Abstract Alaskan Art

Landscape, Alaska, 2011

Today is Memorial Day here in the United States, when we honor those who fought to protect our country and didn’t make it back.  My dad was a veteran of World War II and thankfully he did make it back, but there have been a great many over the years who have not, so let’s think about them today and remember what they’ve done so that we can enjoy the day off today.
On that note, I’ve decided to post some photos of the United States today, although they came about unplanned – on my trip to Vietnam in March.  A lot of people like to get aisle seats when they fly, but I myself am partial to the window, as I love to look out and see what’s down below, even if there’s not much to be seen for most of the
trip.  I even try to get a seat on the side of the plane which should be away from the sun, as having the sun behind me is normally better for seeing than having the sun in front of me.
Naturally, it’s also better for photos should anything worth photographing appear below, and on the way to Vietnam something did:  Alaska.  For a long time, I’ve said that if I could visit just one of the 50 states, it would be Alaska.  (Well, at least until I found out what kind of person the residents there elected as their governor.)
Alaska has the kind of wild, natural beauty that is unmatched in any state, and while flying west from San Francisco to reach the East, I pushed up the window shade and there was southern Alaska down below. Seeing that down below, I knew that I wanted to make some photos, so I reached down into my carry-on bag and took out my pocket camera.
What passed below me were a series of mountainous landscapes, alternating with the sight of snow covered rivers snaking their way across the terrain.  The mountains were stunning to see in the early morning light, casting beautiful shadows behind them, but the flat landscapes with the rivers looked to me like a form of natural abstract art – hence the title for today’s post.
So, here are some of those photos.  Enjoy.

These next photos were made of the southern Alaskan coastline.  The ‘figure’ in the middle of this next photo makes me think of a courtier in the court of ancient Persia.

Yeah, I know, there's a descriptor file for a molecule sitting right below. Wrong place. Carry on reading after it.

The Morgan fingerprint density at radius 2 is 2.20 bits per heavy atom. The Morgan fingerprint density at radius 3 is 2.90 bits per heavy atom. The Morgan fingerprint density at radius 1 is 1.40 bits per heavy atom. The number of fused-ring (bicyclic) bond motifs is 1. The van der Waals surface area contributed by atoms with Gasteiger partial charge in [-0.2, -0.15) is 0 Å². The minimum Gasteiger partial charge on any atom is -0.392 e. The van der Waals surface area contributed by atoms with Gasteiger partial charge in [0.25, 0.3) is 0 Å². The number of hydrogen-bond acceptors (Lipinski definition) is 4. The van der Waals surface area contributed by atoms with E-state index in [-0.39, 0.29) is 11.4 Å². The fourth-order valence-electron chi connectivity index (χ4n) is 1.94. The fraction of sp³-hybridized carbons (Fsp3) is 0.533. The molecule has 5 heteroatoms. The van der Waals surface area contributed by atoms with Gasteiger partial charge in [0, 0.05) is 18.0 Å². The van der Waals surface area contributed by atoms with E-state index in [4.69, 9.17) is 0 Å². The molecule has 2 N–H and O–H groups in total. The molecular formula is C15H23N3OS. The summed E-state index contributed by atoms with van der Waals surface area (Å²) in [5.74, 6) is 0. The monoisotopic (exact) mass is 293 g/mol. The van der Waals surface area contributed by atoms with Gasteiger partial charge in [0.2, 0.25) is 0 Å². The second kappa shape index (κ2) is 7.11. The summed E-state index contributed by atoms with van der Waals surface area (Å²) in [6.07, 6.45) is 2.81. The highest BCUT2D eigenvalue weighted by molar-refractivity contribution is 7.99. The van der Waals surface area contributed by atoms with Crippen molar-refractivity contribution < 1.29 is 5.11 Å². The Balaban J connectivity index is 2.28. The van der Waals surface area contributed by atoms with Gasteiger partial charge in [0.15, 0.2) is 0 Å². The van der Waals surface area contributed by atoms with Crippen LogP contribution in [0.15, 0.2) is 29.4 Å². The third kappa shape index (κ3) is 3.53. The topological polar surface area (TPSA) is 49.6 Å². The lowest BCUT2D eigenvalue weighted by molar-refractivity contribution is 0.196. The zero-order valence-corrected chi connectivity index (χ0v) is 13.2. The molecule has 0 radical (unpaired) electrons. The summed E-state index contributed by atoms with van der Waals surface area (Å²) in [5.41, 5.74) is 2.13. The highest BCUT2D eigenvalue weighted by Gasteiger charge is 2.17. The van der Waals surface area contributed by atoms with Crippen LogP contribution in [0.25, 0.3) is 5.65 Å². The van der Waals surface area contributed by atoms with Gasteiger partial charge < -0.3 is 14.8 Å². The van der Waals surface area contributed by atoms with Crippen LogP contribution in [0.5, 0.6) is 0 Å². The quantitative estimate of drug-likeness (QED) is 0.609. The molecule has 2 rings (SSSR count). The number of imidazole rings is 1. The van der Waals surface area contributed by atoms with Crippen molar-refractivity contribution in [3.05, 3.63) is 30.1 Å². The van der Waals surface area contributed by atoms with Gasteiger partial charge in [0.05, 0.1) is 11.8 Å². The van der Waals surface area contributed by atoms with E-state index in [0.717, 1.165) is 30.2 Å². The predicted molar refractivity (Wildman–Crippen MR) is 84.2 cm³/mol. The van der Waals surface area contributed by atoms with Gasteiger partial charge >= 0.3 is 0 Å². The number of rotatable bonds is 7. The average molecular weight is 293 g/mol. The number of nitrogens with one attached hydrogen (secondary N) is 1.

Lastly, a couple of photos of those beautiful mountains I wrote about.

About Dave Rudin

Dave Rudin is a fine art photographer based in Brooklyn, New York. He specializes in art nude and travel photography, using black & white film and making silver gelatin prints in a darkroom.
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8 Responses to Abstract Alaskan Art

  1. Wow, Dave! I love these. Especially the first set, but they are all very fine work. Amazing for snaps out the window of a plane. I’m impressed.

  2. Lin says:

    Phenomenal photos, especially since I know how difficult photographing from a plane is – because I’ve never been able to do it!

    • Dave Rudin says:

      As I’ve written, Lin, one of the keys is trying to get on the side of the plane that will be away from the sun, if that’s possible. Of course, you need to be lucky, too, as I was with these photos. The plane happened to be in the right place at the right time – just look at those perfect shadows cast by the mountains, with the sun directly behind us – and I happened to pop up the window shade at the right time, too!

  3. Dave, these are some wonderful shots. I’m talking totally amazing.

  4. Pingback: Bad Wolf Bay? | Figures of Grace

  5. Conrad Conero says:

    I second (third) what everyone else has said. Great photos under any circumstances, but from a plane! Amazing.

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